Physically I am Russian, spiritually I am a French painter.
—Note left by Poliakoff in the guest book of the Esteve paint store in Paris
The retrospective of Russian-born painter Serge Poliakoff (b. 1900, Moscow–d. 1969, Paris), which just closed at the Museum of Modern Art of the City of Paris, was both a welcome surprise and something of an anachronism. One would be hard pressed to find clues in the current international art scene, or even in the secondary market, to explain the royal treatment lavished by a well-funded institution on an artist almost forgotten today. But as the curator explained in one of the many promotional videos, this exhibition is part of a museum program of rereading past significant figures — a laudable and rare effort.
Based on the attendance on the day of this reviewer’s visit, the organizers’ aim was fulfilled, and Poliakoff, after all these years, proved to be a crowd pleaser. For this venue they chose to recreate, with mixed success in this visitor’s view, some of the 1950s’ exhibition strategies, such as black-painted rooms among other tricks. The exhibition catalog followed the same approach, but its revival of ’50s graphic concepts seemed to limit Poliakoff’s historical relevance instead of opening it up, which, paradoxically, was what the critical essays were all about.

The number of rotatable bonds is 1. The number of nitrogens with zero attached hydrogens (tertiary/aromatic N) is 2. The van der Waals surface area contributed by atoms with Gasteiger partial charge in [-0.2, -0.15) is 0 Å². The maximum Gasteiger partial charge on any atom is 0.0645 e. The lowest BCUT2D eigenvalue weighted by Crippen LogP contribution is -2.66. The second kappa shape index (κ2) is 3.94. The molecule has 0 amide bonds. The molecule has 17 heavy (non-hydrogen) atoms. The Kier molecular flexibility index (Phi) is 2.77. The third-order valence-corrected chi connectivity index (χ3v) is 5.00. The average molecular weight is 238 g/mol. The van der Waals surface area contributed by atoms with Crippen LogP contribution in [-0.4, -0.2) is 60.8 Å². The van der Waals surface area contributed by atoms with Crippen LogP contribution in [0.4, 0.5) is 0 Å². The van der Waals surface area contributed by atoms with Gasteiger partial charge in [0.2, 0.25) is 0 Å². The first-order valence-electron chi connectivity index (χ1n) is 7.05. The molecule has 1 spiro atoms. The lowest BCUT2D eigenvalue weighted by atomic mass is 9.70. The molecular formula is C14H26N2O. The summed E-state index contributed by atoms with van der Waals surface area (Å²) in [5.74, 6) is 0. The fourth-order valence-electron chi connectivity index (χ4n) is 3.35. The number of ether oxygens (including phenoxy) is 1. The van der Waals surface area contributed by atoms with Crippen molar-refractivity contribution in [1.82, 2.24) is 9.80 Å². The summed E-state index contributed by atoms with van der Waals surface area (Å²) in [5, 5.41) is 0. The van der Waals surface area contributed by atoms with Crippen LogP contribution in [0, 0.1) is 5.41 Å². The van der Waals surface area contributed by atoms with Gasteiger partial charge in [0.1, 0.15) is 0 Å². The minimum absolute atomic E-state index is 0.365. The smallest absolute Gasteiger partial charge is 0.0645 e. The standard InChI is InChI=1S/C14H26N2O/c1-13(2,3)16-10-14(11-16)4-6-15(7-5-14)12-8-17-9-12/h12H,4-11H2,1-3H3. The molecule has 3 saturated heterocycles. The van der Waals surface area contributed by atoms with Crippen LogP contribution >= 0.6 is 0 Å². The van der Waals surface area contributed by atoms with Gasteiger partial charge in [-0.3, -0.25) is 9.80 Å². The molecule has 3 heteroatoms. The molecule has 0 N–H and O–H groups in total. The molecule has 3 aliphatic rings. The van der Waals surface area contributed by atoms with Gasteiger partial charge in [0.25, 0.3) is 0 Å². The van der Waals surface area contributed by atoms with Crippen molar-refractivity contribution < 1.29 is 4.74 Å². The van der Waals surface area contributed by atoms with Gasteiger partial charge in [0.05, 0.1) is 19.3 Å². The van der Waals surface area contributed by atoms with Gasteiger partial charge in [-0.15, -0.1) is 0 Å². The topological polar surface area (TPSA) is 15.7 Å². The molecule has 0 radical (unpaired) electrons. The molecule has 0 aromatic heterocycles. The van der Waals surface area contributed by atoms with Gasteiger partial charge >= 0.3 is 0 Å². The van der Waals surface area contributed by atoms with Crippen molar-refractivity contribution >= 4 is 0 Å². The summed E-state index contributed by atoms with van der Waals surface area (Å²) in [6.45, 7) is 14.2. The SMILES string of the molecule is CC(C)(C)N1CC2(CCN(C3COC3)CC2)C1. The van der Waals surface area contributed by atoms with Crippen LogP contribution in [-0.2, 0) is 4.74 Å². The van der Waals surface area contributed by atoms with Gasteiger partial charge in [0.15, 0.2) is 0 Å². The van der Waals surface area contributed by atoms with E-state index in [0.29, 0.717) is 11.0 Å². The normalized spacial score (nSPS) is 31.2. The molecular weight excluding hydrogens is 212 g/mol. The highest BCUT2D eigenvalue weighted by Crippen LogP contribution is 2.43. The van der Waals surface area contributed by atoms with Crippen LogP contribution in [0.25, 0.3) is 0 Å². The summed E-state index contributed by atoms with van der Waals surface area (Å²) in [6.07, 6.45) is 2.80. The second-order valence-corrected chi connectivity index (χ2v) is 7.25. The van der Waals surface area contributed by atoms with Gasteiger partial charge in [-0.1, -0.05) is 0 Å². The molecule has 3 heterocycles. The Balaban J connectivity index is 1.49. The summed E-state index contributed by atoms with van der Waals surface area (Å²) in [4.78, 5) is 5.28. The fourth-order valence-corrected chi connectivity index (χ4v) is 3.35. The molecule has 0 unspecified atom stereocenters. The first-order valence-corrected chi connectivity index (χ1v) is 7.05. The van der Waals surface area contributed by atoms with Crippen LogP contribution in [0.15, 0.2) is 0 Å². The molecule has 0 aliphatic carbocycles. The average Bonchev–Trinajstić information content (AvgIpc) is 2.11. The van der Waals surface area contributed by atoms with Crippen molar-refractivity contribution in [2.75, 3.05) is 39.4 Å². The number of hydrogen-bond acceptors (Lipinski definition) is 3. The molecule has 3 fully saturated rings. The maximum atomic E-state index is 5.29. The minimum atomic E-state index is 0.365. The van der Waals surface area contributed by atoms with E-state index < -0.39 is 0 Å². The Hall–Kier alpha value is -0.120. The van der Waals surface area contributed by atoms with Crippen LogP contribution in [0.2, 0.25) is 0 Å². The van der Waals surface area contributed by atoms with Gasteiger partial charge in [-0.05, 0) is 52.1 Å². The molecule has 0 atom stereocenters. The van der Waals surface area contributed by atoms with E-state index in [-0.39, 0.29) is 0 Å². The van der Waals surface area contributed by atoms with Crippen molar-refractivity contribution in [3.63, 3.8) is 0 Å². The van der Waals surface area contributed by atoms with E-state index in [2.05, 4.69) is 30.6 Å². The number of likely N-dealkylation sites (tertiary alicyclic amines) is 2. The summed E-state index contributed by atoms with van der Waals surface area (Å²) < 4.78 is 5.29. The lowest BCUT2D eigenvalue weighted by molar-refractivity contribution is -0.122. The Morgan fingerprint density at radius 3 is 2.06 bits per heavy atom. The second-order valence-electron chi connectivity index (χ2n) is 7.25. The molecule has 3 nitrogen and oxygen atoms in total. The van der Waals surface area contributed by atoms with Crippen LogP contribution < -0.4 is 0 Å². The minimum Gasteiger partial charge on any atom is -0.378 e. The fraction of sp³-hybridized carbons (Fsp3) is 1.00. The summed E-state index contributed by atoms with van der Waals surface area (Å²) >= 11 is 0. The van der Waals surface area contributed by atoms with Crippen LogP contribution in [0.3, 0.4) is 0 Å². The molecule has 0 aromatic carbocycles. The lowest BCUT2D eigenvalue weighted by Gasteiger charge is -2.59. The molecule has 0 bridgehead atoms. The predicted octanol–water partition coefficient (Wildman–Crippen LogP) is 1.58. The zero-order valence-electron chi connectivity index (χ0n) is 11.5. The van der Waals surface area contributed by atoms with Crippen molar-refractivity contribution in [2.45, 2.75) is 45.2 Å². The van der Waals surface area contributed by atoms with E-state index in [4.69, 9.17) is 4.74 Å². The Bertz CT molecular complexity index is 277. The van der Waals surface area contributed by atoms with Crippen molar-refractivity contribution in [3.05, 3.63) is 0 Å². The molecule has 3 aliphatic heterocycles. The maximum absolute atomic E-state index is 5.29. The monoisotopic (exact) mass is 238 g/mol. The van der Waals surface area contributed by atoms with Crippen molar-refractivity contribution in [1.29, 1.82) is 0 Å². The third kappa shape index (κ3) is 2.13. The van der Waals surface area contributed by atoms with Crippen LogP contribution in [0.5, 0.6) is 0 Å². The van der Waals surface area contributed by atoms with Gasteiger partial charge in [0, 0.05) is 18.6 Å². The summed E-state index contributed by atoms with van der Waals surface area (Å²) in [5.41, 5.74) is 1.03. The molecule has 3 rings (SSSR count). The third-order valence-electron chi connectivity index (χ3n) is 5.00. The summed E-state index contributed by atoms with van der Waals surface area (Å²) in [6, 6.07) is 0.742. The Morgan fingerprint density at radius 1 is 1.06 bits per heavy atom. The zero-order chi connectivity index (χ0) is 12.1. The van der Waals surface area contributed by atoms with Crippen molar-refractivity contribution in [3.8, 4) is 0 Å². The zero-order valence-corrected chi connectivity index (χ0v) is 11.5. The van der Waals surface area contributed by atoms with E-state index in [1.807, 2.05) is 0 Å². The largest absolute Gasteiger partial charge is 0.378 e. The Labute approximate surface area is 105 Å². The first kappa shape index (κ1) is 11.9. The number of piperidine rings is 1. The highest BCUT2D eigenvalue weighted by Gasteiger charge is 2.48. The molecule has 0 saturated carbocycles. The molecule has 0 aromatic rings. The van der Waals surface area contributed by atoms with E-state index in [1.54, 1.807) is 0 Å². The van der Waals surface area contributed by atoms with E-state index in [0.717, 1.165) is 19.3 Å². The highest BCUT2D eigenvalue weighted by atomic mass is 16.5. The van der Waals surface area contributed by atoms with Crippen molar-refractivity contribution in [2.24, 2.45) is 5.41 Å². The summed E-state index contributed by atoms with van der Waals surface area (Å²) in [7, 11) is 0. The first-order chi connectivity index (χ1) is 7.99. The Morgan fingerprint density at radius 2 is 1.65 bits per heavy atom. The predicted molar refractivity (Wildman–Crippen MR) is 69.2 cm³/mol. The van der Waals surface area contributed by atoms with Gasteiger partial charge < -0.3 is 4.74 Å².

What the show made clear was that Poliakoff, an unequaled colorist, remained at his best in the smaller, denser oil paintings from the fifties, in which the artist’s use of a palette knife maximized the interplay between the under-layers and the impasto, gesture and color. The later, larger canvases from the early sixties painted with a brush seem to dilute the compressed dramatic energy of the smaller troweled paintings. These early paintings often convey a sense of a centered core, of a painting within a painting: interlocked jigsaw puzzle blocks of color pushing against each other, all on the same plane, as in “Composition abstraite” (1950). One of the leitmotivs running through Poliakoff’s paintings from the fifties to the late sixties, is a centered cross, as in “Composition abstraite” (1952), a device that helps reinforce a connection to the crucifixion icons in Orthodox churches.